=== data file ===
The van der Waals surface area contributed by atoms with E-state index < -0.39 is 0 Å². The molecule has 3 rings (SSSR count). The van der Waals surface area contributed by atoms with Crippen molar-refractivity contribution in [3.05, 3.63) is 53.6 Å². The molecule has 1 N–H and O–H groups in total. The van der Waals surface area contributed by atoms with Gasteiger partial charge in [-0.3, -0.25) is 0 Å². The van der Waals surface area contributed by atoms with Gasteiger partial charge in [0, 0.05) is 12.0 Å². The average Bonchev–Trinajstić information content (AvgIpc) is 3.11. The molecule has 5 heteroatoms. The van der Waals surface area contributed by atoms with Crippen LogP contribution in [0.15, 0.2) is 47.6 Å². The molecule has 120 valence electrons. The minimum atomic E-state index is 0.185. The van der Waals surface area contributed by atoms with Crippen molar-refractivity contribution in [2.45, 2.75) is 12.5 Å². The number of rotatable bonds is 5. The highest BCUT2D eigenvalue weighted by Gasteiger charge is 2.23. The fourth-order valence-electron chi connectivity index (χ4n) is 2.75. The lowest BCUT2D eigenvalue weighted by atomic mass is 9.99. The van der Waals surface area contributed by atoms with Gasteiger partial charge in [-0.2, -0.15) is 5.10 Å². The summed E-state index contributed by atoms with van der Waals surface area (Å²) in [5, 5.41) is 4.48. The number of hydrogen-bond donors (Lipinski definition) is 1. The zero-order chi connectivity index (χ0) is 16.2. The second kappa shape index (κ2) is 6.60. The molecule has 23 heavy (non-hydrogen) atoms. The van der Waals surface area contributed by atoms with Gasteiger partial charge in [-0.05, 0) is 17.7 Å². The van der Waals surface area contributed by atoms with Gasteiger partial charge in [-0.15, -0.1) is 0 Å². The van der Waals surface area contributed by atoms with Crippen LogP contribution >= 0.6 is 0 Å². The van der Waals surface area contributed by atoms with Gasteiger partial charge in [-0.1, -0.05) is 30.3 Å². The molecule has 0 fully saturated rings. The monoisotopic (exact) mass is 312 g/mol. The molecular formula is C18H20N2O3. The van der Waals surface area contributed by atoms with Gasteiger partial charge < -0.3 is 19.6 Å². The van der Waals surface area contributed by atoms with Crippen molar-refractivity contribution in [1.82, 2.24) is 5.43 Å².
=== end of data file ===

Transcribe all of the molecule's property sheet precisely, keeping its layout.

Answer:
The van der Waals surface area contributed by atoms with E-state index < -0.39 is 0 Å². The molecule has 3 rings (SSSR count). The van der Waals surface area contributed by atoms with Crippen molar-refractivity contribution in [3.05, 3.63) is 53.6 Å². The molecule has 1 N–H and O–H groups in total. The van der Waals surface area contributed by atoms with Gasteiger partial charge in [-0.3, -0.25) is 0 Å². The van der Waals surface area contributed by atoms with Gasteiger partial charge in [0, 0.05) is 12.0 Å². The average Bonchev–Trinajstić information content (AvgIpc) is 3.11. The molecule has 5 heteroatoms. The van der Waals surface area contributed by atoms with Crippen LogP contribution in [0.15, 0.2) is 47.6 Å². The molecule has 120 valence electrons. The minimum atomic E-state index is 0.185. The van der Waals surface area contributed by atoms with Crippen molar-refractivity contribution in [2.45, 2.75) is 12.5 Å². The number of rotatable bonds is 5. The highest BCUT2D eigenvalue weighted by Gasteiger charge is 2.23. The fourth-order valence-electron chi connectivity index (χ4n) is 2.75. The lowest BCUT2D eigenvalue weighted by atomic mass is 9.99. The van der Waals surface area contributed by atoms with Gasteiger partial charge in [-0.2, -0.15) is 5.10 Å². The summed E-state index contributed by atoms with van der Waals surface area (Å²) in [5, 5.41) is 4.48. The number of hydrogen-bond donors (Lipinski definition) is 1. The zero-order chi connectivity index (χ0) is 16.2. The second kappa shape index (κ2) is 6.60. The molecule has 23 heavy (non-hydrogen) atoms. The van der Waals surface area contributed by atoms with Gasteiger partial charge in [-0.05, 0) is 17.7 Å². The van der Waals surface area contributed by atoms with Gasteiger partial charge in [-0.15, -0.1) is 0 Å². The van der Waals surface area contributed by atoms with Crippen LogP contribution >= 0.6 is 0 Å². The van der Waals surface area contributed by atoms with Gasteiger partial charge in [-0.1, -0.05) is 30.3 Å². The molecule has 0 fully saturated rings. The monoisotopic (exact) mass is 312 g/mol. The molecular formula is C18H20N2O3. The van der Waals surface area contributed by atoms with Gasteiger partial charge < -0.3 is 19.6 Å². The van der Waals surface area contributed by atoms with Crippen molar-refractivity contribution in [1.82, 2.24) is 5.43 Å².